Measuring flight time, at its core, shouldn’t be a complicated process. There are, unfortunately, many ways to measure flight time. None of these methods are more misunderstood than Hobbs and tach time.
The difference between Hobbs and tach time is the following:
- Hobbs Time:
- The time from when the engine starts to when the engine stops.
- Tach Time:
- At cruise RPM, tach time counts like a standard clock.
- At an RPM less than cruise, tach time counts slower than a standard clock.
- At an RPM more than cruise, tach time counts faster than a standard clock.
Not fully understanding the difference between Hobbs and tach time could get you in a lot of trouble, as the accuracy of your logbook and the aircraft’s maintenance (among other things) depends on your ability to log flight time accurately.
What is Hobbs Time?
Hobbs time is measured by a Hobbs meter. Invented in 1938 by John Weston Hobbs, the Hobbs meter is turned on or off by one or more of the following, depending on the aircraft:
- Oil pressure
- The master switch
- An airspeed sensor
The oil pressure switch is the most common way to control the Hobbs meter.
Hobbs time is measured in hours and tenths of hours. For example, an hour and a half would be recorded as 1.5 hours.
In general aviation aircraft, Hobbs time is used by pilots to log flight hours.
What is Tach Time?
Tach time can be compared to an odometer in a car. Tach time, which is measured by a tachometer, is primarily used to determine when maintenance should be performed on the aircraft.
Tach time can be thought of as “engine time” because it is a time measure of how much strain the engine has undergone.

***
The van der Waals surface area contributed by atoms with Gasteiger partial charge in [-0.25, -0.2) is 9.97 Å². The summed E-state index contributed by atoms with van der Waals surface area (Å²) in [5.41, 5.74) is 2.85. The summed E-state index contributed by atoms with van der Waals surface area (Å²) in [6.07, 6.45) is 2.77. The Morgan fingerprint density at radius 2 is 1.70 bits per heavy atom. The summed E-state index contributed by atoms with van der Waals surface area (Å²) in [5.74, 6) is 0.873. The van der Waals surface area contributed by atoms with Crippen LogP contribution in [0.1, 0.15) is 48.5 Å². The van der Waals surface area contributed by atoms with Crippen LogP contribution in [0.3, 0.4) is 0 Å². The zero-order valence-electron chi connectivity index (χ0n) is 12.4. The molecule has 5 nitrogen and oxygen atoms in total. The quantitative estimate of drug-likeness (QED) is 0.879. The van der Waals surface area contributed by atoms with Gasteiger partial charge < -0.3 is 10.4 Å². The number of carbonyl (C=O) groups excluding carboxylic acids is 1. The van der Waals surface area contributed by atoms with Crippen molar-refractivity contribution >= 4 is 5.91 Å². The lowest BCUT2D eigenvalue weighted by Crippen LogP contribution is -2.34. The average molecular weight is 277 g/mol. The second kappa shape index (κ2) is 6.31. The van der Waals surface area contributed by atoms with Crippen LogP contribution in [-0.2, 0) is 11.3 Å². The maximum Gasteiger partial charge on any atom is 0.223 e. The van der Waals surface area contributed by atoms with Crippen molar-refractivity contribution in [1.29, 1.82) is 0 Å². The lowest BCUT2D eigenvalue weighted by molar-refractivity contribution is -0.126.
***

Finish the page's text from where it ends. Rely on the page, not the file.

Tach time is generally 20% less than Hobbs time, depending on the types of flights undertaken.
Both tach and Hobbs time are logged in the aircraft’s logbook (often referred to as a flight folio). This ensures that, if either the tachometer or Hobbs meter were to malfunction, the discrepancy between the two times would be noticed. It is imperative that you, as the pilot, confirm that both the tach and Hobbs time written in the flight folio corresponds to the indications in the aircraft before and after your flight.
How Tach Time is Used
General aviation aircraft are required to have routine maintenance inspections. Two things primarily determine the frequency of these inspections:
- Calendar Time
- Flight Time
Certain maintenance inspections are mandatory within specific time frames (such as 12 months, for example). This means that, regardless of how much or how little the aircraft has flown, the aircraft must undergo that specific inspection. This ensures that aircraft receive regular maintenance, irrespective of how little they are flown.
Maintenance inspections are also mandatory according to tach time (such as every 100 hours). This ensures that aircraft that are flown regularly receive maintenance inspections more often.
Legal Requirements for Tachometers and Hobbs Meters
14 CFR 91.205 lists the tachometer as a required instrument for all general aviation aircraft. This speaks to the importance of accurate engine maintenance monitoring, as the only other mandatory engine monitoring instruments are oil pressure and oil temperature gauge.
The Hobbs meter is not a legally required instrument. Despite this, most general aviation aircraft have a Hobbs meter installed, as it makes for an accurate measure of flight time.
Regardless of the type of flying you do, ensure you log tach and Hobbs time accurately. Failing to do so could mean a slap on the wrist from an FBO or a visit from the FAA!